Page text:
The number of people on SSDI now exceeds the entire population of Greece. The aging of the population has nothing to do with the increase. In 1968 there were 51 workers for every person on disability. Today there are 13 workers for every person on disablity. Even the most pollyanna would agree that medical advancements since 1968 have been significant. These medical advancements would argue for less people being on disability and unable to work. Workplace safety measures have been increased exponentially since 1968, so that also argues for less disabled workers. The good old ADA law forced all workplaces to become disabled friendly. That argues for less people on disability. The country has transitioned from a manufacturing society to a service society. Workers don’t work on dangerous assembly lines anymore. Robots do the dangerous stuff. This should have dramatically reduced worker injuries and disabilities. The tremendous increase in people on SSDI is nothing but a gigantic fraud. The government broadened the scope of disabilities to include stress, depression, and non-diagnosable things like aches and pains. And don't forget, you get the added benefit of Medicare coverage after only two years of SSDI stress.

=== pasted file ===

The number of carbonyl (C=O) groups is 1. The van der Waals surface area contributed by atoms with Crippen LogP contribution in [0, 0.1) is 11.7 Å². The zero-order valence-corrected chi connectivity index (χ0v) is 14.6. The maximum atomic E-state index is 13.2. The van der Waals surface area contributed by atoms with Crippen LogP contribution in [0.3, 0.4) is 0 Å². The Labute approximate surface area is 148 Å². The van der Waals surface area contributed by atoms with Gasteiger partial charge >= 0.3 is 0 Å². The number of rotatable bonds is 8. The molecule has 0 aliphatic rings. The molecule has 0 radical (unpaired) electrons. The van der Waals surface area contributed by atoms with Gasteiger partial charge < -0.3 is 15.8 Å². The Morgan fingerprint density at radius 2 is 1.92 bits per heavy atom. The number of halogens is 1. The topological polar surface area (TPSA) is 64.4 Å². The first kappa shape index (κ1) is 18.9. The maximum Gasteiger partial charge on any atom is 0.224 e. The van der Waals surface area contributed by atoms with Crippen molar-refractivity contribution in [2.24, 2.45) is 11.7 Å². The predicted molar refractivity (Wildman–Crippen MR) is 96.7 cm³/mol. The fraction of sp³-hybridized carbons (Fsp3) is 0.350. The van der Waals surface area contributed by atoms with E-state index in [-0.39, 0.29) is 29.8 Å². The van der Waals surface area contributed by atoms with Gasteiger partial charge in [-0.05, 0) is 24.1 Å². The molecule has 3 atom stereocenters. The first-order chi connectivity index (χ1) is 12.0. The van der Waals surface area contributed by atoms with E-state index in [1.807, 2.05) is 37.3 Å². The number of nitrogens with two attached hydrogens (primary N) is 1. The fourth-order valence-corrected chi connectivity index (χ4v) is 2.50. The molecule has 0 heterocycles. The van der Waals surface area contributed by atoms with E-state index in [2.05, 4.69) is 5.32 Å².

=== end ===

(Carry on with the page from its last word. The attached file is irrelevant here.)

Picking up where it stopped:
The economy has changed in structural ways; preparing for the old economy is a sure path to disappointment. Millions of young people will be graduating from college over the next four years, and unfortunately, they will be entering an economy that has changed in structural ways for the worse. It's easy to blame politics or the Baby Boomers (that's like shooting fish in a barrel), but the dynamics are deeper than policy or one generation's foolish belief in endless good times and rising housing prices.
- U.S. Bulks Up to Combat Iran (WSJ)
- Taking sides in Syria is hard choice for Israel (Reuters)
- Gold Traders Most Bearish in Three Years After Drop (BBG)
- It's a Hard Job Predicting Payrolls Number (WSJ)
- EU economies to breach deficit limits as economic picture darkens (FT)
- IBM Says U.S. Justice Investigating Bribery Allegations (BBG)
- At Texas fertilizer plant, a history of theft, tampering (Reuters)
- SAC Sets Plan to Dock Pay in Cases of Wrongdoing (WSJ) - "in case of"?
- EU to propose duties on Chinese solar panels (Reuters)
- Billionaire Kaiser Exploiting Charity Loophole With Boats (BBG)
- SEC Zeroing In on 'Prime' Funds (WSJ)
- Apple Avoids $9.2 Billion in Taxes With Debt Deal (BBG)